Image by Colin Fournier / Las Vegas: liberty stranded in the sum of all unsustainable cities
It could well be that, despite lingering appearances to the contrary, cities are no longer, as massive concentrations of concrete, glass and steel, the key components of our contemporary mode of settlement on this planet. As our economic system has understood and is exploiting fully, our settlements have actually shifted paradigm: their reality is constituted of interconnected networks linking such diverse elements as cities, arable land, forests, oil fields, coastal ecologies and even outer space, within a vast global system. The recent oil slick in the gulf of Mexico is as much part of the ecology of Manhattan as a traffic jam on 5th avenue, suggesting that "Global sustainability", as Fuller anticipated, may be the only relevant term to use. Global systems are made up of intersecting and reconfigurable realms of which cities are only a part, and maybe no longer the most significant part.
Believing that the city as we know it is our only possible form of human settlement, although it is possibly already in the process of shifting, leads us to perpetuate the phenomenon of rural-urban migration from which so much of the world’s problems originate, environmentally, socially and economically.
Image taken from DPR-Barcelona / Buckminster Fuller designed this tetrahedronal floating city for Tokyo bay in the 1960′s.
Believing, also, that capitalism is our only possible form of ideology and political system may be the other key obstacle preventing us from successfully achieving the goals of sustainability. This underlying political issue is seldom raised by designers and urbanists, although it is clear that while sustainability requires long term planning in the interest of society as a whole, the ideology of capitalism, at least in its pure form, encourages short term profits in the interest of the few, irrespective of the resultant social, economic and environmental damage to our planet. This fundamental divergence of goals raises the key question of whether sustainability can ever be achieved under capitalism as we know it or whether a profound mutation of our political system would be needed, both in terms of its underlying ideology and in terms of its praxis. Since it has shown so far a remarkable ability to survive and recuperate dissent, capitalism will most probably find ways of adjusting to the different set of goals required by the search for sustainability: it is already changing, to ensure its own sustainability, but will these adjustments be sufficient?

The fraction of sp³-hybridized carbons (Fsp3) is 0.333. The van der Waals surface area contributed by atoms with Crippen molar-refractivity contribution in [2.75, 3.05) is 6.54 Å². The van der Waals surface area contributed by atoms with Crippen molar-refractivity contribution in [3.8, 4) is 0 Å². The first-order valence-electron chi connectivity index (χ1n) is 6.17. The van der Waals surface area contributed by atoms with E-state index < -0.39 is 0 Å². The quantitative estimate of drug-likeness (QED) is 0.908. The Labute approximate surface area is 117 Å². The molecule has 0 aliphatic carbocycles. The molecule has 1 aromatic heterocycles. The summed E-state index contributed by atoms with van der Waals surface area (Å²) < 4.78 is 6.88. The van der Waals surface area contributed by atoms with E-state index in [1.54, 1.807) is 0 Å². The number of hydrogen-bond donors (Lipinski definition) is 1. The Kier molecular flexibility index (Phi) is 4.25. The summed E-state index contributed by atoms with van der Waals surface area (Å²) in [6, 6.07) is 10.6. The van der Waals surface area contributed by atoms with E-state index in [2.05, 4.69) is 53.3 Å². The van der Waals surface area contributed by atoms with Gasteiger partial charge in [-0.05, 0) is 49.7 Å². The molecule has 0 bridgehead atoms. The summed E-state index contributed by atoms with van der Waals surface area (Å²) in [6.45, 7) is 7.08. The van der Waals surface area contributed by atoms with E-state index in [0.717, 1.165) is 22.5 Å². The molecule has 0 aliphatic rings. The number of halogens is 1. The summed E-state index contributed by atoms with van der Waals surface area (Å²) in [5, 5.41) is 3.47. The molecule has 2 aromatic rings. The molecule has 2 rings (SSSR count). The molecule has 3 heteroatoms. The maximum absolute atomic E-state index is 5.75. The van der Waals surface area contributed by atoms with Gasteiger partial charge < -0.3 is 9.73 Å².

Prof. Colin Fournier is Director of the MArch course in Urban Design at the Bartlett School of Architecture, UCL, University College London. He joined UCL in 1996, where he has also been directing a Diploma unit. He is the co-designer, with his partner Peter Cook, of the new museum of modern art of the city of Graz, Austria. He was Bernard Tschumi´s partner for the planning and design of the Parc de la Villette project in Paris and was the former Planning Director of Ralph M. Parsons Co. in the USA, in which capacity he planned and implemented several major new town projects and comprehensive development programmes.